Frederic Durbin, |
(Arkham House, 1999)
Dragonfly is the eponymous spunky 10-/11-year-old heroine of Frederic Durbin's novel Dragonfly, who narrates the story in a very sophisticated voice (reminiscing about events as a much older person, I think). The tale is set in recent rural mid-America and describes how she and her funeral parlor-owner Uncle Henry, with whom she is staying, discover that their basement is a gateway to a whole subterranean world of "dark" gothic beings living in an eternal autumnal twilight.
Uncle Henry calls on Mothkin, an old friend with mysterious skills and knowledge, to help find a way to combat the dwellers of the underground world they discover is called Harvest Moon. Mothkin and Dragonfly together enter this bizarre realm and, during their efforts to foil a plot to turn the upper world into a copy of the lower world by Harvest Moon's sinister leader Hain, they experience a series of exciting and scary adventures in which the familiar troupes of the horror genre (vampires, werewolves, ghoulish creatures, sentient shadows) are used in clever and surprising ways. The protagonists find some very surprising and interesting allies as well.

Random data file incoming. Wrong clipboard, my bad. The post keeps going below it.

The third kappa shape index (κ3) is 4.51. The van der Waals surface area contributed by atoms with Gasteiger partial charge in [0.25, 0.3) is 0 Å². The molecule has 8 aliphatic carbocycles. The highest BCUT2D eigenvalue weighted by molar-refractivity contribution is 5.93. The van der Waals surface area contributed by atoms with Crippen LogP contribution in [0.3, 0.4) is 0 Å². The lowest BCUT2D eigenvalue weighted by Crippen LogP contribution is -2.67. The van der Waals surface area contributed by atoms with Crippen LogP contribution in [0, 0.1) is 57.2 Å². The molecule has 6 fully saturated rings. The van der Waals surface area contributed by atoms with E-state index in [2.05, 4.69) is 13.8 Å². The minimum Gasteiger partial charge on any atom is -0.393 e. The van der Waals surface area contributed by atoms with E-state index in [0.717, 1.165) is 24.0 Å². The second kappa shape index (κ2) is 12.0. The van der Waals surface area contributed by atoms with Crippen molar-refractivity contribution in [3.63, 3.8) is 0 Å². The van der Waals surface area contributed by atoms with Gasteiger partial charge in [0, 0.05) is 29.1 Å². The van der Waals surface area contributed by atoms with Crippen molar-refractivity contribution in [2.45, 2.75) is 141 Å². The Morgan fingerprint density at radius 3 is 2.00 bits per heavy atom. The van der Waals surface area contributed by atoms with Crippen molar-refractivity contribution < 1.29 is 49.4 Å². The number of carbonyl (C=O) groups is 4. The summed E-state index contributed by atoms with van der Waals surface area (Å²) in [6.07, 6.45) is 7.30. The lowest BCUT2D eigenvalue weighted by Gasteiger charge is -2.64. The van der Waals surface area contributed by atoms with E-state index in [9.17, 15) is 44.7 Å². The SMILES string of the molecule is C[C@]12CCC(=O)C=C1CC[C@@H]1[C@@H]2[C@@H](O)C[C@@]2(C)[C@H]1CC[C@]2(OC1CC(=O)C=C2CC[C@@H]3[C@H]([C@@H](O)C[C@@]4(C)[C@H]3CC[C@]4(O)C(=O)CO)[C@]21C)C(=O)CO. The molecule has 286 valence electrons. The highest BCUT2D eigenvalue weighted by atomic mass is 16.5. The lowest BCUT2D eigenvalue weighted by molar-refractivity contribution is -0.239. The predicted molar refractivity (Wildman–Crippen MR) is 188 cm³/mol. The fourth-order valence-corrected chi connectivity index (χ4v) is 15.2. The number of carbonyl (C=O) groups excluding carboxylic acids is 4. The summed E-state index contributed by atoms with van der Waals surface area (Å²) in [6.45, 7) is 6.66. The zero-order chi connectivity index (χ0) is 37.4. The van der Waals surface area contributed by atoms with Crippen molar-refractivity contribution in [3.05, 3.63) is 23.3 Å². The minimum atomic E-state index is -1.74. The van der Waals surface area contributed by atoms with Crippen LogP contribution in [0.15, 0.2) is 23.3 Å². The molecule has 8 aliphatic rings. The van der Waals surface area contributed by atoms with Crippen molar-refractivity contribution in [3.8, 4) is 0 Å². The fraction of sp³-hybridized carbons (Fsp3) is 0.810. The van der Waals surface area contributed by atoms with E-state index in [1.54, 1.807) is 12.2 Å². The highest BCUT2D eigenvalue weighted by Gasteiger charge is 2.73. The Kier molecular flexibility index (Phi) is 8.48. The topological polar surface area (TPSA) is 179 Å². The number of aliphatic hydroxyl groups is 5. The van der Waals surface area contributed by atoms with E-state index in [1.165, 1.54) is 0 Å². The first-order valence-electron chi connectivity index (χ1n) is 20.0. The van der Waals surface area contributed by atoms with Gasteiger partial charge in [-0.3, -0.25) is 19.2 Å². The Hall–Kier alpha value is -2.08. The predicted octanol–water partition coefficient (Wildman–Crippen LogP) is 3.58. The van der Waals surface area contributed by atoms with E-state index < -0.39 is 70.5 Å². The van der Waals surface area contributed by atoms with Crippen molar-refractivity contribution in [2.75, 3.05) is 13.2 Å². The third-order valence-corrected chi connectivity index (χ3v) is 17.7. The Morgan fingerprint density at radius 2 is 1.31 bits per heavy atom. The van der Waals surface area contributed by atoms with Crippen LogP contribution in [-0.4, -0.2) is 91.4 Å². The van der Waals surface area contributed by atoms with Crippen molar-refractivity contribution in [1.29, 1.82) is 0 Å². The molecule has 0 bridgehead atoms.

Normally I don't care for the horror genre, but I'm glad I was willing to give this one a try because it was so imaginative and rich in atmosphere -- creating suspense, not relying on gross-outs and gore, which here were kept to tolerable minimum. This ingenious good vs. evil yarn was clearly underpinned by Christian morality and sensibility but not in any overtly preachy way -- it was just there. The book also includes wonderful black-and-white illustrations that perfectly capture the mood and characters of the story.
This is a perfect book for the Halloween season (think of an even more twisted version of A Nightmare Before Christmas) and worth a try for something different and for those delightful chills up the spine you get from a great suspense yarn!
[ by Amy Harlib ]